Definition of weaponize in English:

weaponize

verb

[WITH OBJECT]
  • 1Convert to use as a weapon.

    ‘a list of pathogens that terrorists might weaponize’
    • ‘I think we'll find biological precursors that may or may not have been weaponized.’
    • ‘I agree with John Kyl that many terrorist organizations have access to biological agents, but they don't know how to weaponize them.’
    • ‘We knew that he had biological precursors; the question was always whether he had perfected the way of weaponizing the precursors - in other words, turning smallpox into a real weapon.’
    • ‘There's never been an acknowledgement that any facility there had weaponized anthrax.’
    • ‘He grew it, probably on a solid medium and weaponized it at a private location where he had accumulated the equipment and the material.’
    • ‘Had they made any progress towards weaponising their chemical and bacterial agents?’
    • ‘In which case the terrorists now have nuclear/chemical/biological materials and the tools to weaponize them.’
    • ‘On 1 July 1995, they had admitted to the production of bulk biological agent, but had denied weaponizing it.’
    • ‘Do you believe that right now there are people in this world trying to weaponize smallpox and other viruses, and succeeding?’
    • ‘Among the most startling admissions made by scientists there was that they had weaponized the biological agent aflatoxin.’
    • ‘High temperatures or intense radiation can destroy chemical or biological agents such as VX nerve gas or weaponized anthrax.’
    • ‘After all, plague is one of the diseases that can be weaponized.’
    • ‘Many countries currently have weaponized anthrax, and many others are trying to acquire it.’
    • ‘It is now believed that smallpox specimens exists in secret storage facilities and at some point may be weaponized and delivered to human populations.’
    • ‘The assumption is that if ricin were weaponized, it would be treated like anthrax spores and dispersed for maximum effect.’
    • ‘Although any toxin or infectious agent could in theory be weaponised, the WHO believes that there are only five diseases likely to be used in a biological weapon: anthrax, botulism, smallpox, plague and tularaemia.’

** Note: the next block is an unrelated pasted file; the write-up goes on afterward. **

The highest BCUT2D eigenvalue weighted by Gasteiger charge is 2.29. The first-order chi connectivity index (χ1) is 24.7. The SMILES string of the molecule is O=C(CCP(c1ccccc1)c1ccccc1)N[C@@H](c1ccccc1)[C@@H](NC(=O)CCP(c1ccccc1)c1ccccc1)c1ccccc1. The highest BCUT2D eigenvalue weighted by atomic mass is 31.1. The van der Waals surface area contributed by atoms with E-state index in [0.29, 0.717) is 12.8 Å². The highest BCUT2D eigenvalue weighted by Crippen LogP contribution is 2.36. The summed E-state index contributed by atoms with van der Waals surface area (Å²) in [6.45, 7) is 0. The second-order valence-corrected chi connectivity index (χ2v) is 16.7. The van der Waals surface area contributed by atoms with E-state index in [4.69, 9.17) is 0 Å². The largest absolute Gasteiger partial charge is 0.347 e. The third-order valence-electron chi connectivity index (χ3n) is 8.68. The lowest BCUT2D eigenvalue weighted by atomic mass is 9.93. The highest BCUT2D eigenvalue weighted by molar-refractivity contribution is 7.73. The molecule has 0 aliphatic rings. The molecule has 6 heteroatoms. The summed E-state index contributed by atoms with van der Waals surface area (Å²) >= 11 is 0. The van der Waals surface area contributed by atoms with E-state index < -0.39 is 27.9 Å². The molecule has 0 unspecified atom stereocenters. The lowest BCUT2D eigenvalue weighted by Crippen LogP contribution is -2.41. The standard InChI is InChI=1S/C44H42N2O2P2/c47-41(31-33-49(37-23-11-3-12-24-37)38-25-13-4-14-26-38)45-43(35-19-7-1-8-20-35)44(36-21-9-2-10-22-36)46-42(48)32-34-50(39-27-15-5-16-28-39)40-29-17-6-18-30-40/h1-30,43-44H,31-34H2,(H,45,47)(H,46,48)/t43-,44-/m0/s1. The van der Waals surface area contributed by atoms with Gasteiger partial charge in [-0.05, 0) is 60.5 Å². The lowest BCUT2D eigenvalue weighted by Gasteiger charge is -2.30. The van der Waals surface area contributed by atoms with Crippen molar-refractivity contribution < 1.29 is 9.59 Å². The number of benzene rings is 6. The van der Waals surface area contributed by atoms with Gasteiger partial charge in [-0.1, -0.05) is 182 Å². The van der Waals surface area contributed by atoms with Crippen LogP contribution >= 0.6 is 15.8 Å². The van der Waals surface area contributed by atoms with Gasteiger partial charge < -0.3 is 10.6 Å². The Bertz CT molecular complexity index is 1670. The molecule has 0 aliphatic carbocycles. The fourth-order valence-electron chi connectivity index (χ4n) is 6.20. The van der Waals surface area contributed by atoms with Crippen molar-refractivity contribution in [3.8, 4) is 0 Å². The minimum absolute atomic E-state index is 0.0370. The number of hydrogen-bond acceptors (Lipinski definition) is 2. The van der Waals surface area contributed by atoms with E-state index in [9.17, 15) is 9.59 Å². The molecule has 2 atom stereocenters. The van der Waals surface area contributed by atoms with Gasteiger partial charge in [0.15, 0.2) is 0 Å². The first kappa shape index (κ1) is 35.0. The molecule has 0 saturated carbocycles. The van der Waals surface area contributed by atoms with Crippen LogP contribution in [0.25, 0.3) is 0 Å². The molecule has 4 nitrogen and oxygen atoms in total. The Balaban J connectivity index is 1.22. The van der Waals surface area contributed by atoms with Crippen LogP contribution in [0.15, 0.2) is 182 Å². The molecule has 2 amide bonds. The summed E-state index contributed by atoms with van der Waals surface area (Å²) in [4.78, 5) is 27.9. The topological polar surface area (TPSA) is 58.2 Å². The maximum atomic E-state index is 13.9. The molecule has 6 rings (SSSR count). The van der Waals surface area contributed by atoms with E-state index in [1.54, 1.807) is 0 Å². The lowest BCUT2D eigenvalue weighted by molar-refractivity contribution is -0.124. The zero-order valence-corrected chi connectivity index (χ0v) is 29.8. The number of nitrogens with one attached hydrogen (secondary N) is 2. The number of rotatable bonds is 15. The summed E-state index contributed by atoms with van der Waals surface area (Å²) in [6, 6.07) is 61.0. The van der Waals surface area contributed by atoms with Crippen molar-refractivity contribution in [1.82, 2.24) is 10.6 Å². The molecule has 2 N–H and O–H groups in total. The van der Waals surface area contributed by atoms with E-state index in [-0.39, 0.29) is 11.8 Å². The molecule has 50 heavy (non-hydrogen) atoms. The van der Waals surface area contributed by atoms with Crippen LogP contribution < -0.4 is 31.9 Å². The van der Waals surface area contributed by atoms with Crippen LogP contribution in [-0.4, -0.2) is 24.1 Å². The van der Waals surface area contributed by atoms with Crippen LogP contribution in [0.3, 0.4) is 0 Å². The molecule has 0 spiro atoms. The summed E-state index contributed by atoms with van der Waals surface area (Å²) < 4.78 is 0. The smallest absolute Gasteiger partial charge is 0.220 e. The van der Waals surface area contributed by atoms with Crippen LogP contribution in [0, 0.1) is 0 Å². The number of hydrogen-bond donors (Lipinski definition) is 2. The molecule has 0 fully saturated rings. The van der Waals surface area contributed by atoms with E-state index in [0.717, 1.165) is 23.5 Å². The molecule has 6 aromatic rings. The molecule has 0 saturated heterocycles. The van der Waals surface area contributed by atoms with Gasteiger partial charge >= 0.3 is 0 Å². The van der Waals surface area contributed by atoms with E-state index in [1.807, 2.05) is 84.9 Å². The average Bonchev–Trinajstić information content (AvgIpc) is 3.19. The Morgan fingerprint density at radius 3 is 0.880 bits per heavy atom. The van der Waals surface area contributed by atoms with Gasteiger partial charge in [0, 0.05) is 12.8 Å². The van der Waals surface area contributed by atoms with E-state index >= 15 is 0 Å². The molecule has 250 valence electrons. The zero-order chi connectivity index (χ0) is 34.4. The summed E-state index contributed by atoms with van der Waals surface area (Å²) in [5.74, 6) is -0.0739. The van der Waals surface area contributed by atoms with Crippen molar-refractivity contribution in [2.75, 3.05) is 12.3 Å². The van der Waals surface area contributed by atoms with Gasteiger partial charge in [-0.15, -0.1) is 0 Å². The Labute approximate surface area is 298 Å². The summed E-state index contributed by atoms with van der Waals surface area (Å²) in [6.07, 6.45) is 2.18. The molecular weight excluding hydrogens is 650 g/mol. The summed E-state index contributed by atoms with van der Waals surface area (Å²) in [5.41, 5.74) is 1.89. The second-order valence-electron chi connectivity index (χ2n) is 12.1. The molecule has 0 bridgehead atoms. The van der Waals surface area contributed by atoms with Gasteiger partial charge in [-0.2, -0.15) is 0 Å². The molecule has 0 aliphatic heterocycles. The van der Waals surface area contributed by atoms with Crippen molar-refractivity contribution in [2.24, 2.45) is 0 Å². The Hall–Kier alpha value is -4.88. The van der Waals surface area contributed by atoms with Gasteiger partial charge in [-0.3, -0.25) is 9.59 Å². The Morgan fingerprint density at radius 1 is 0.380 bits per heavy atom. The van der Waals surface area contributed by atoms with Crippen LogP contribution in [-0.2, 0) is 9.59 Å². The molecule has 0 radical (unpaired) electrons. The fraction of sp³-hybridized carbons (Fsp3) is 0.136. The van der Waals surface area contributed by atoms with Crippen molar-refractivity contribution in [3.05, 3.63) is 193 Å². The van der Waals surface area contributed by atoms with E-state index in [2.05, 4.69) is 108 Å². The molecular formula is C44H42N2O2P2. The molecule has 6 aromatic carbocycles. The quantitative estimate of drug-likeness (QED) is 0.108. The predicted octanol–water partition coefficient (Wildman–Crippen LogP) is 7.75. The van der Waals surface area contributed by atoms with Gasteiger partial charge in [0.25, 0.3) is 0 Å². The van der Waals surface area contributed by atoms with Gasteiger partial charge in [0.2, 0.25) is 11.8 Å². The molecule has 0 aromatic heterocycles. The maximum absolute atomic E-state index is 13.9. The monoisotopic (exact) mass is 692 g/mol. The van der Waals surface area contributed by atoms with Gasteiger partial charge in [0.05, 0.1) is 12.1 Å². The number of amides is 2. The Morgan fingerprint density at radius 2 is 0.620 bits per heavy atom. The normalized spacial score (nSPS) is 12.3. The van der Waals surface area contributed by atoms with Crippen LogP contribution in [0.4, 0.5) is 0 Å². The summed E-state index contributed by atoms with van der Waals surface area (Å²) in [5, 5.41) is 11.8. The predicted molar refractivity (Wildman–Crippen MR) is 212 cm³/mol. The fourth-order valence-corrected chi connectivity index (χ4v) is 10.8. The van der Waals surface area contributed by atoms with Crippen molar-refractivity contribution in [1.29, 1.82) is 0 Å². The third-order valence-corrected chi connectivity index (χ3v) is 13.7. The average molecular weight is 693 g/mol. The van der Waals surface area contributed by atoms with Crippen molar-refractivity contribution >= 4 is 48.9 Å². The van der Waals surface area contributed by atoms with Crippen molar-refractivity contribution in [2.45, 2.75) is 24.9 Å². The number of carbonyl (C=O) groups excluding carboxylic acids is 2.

• ‘Ken Alibek has alleged that the Soviets had a program to weaponize smallpox.’
    • ‘And why is the government spending money weaponizing biological agents that are a danger to the public and are banned under the 1972 Biological Warfare Convention?’
    • ‘These same qualities make producing and weaponizing anthrax a top priority for many developing countries and non-state actors trying to boost their influence on the global stage.’
    • ‘Worse, there's no reason to think that he's the only person in the world who has ‘no moral qualms about developing weaponized anthrax and smallpox.’’
  • 2Supply or equip with weapons.

    ‘an active program to weaponize smallpox’
    • ‘Instead, we must persist in the quest for united action to counter both global warming and a weaponized world.’
    • ‘That argument is long since over: space is already being weaponized.’
    • ‘It would have been smarter to buy half of the troop carriers we did but ensure that they were armoured and weaponised appropriately.’
    • ‘However, the argument that weapons eventually go anywhere that people do is too simplistic to provide much insight about the ways in which space might actually become weaponized.’
    • ‘With a few historical exceptions, space has not been weaponized - however, it has been militarized.’
    • ‘The United States could weaponize space and gain a temporary advantage, but eventually other nations would develop their own space weapons in response.’

Pronunciation:

weaponize

/ˈwepənaɪz/